The fact was, that although I now had a full time job, there was to be no money attached to this position of Student Assistant Stage Manager, I was the lowest of the low in the company. My mother gave me ten shillings a week for my living expenses, which I knew she scraped together from her work at the Electricity Board.
My job, apart from tea making, was ‘propping’ which meant going all round the shops in Derby and persuade them to lend their wares for the various shows. We were in fortnightly rep. so this was a regular task. The shopkeepers lent their china and furniture willingly, in exchange for an advert in the programme. Sometimes I was to be ‘On the Book’ – a much more responsible job which meant writing down all the actor’s moves in the Prompt Script, while sitting next to Ian, the director in the front stalls, as the rehearsal progressed on stage. I had to be careful to reverse left and right in the prompt copy, to accommodate the stage directions from the actor’s point of view. I was to learn to always be on the ball in following the script and be very careful with my prompts, in case I interrupted an actor with an inappropriate cue, while they were enjoying a dramatic pause; then they would yell “Don’t tell me – I know it, I know it.”
With the show changing every two weeks, the company was always in rehearsal for the next one, which put tremendous pressure on the leading actors. They were continually learning new lines for the coming show, while performing the present one at night. Rehearsals ran from 10.30 till 2pm so that gave time for rest and study before the evening show at 7.30.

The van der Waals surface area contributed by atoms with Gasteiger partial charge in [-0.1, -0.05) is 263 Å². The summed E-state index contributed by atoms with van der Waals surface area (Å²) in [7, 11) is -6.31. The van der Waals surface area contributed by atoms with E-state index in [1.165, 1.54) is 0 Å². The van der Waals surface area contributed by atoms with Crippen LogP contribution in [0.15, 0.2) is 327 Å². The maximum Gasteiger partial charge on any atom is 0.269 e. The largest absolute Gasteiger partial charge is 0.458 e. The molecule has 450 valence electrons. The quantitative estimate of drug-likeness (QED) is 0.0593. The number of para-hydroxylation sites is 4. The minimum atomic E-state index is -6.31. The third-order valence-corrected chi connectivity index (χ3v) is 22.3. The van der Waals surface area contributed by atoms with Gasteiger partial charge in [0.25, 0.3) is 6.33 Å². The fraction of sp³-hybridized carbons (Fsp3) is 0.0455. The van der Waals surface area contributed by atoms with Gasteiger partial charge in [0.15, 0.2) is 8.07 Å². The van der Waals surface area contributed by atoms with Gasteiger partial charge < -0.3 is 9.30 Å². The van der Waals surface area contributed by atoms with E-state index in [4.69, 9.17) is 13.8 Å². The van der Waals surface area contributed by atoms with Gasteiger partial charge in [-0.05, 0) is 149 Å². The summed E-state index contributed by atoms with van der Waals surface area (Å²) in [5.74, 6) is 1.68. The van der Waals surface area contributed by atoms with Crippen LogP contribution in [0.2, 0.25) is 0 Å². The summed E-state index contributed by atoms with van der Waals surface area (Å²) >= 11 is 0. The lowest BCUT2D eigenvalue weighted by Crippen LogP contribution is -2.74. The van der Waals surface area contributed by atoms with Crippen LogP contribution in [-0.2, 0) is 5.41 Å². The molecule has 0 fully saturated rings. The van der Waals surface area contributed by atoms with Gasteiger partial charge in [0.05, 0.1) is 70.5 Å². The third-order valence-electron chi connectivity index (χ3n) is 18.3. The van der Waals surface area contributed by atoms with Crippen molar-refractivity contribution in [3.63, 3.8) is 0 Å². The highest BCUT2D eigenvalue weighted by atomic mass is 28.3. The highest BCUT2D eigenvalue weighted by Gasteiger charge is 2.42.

That first evening, I was surprised to be asked to operate the sound for the show which was Tartuffe by Moliere. Although it was a small rep company, they attempted a wide range of work – from the classics, through to pot boilers like Sailor Beware as well as serious contemporary plays by Tennessee Williams and Max Frisch. And they also produced a musical comedy and a home grown pantomime, every year.
Linda took me up the metal ladder, into the flies. All along the gallery was a huge lighting board with levers and switches which had to be operated by hand. It looked like a railway signal box. Ronnie was the lighting man, blond, handsome and prone to moodiness. At the far end of the bank of levers was a desk, with a record turntable and a big tape recorder. It was called a Panatrope and tonight, I was the panatrope operator. “There aren’t many sound cues in Tartuffe so you should be fine,” said Linda, “But Ronnie will keep an eye on you.” So after giving me instructions and a little practice, she left me to it.
I stared hard at the red Stand By cue light on my desk and poised the needle over the groove on the record. I could hear the audience, muffled through the big safety curtain ─ called The Iron ─ dividing the back of the house from the front. Then it rose and the chatter became louder. My cue light flashed green, the signal from Linda in the prompt corner – I lowered the needle, the house lights went down, then a great brightness came up on stage with a lot of whirring and clanking of levers and cogs from Ronnie’s end of the gallery. The audience fell silent as the opening of Prokoviev’s Classical Symphony sounded, bang on cue, at exactly the right level, as per instructions. The play began.
Up in the dusty darkness with the little winking cue lights, looking down on the well-lit top of Michael’s big curly wig, I felt a huge surge of happiness. “Yes, I am here
– Cindy Oswin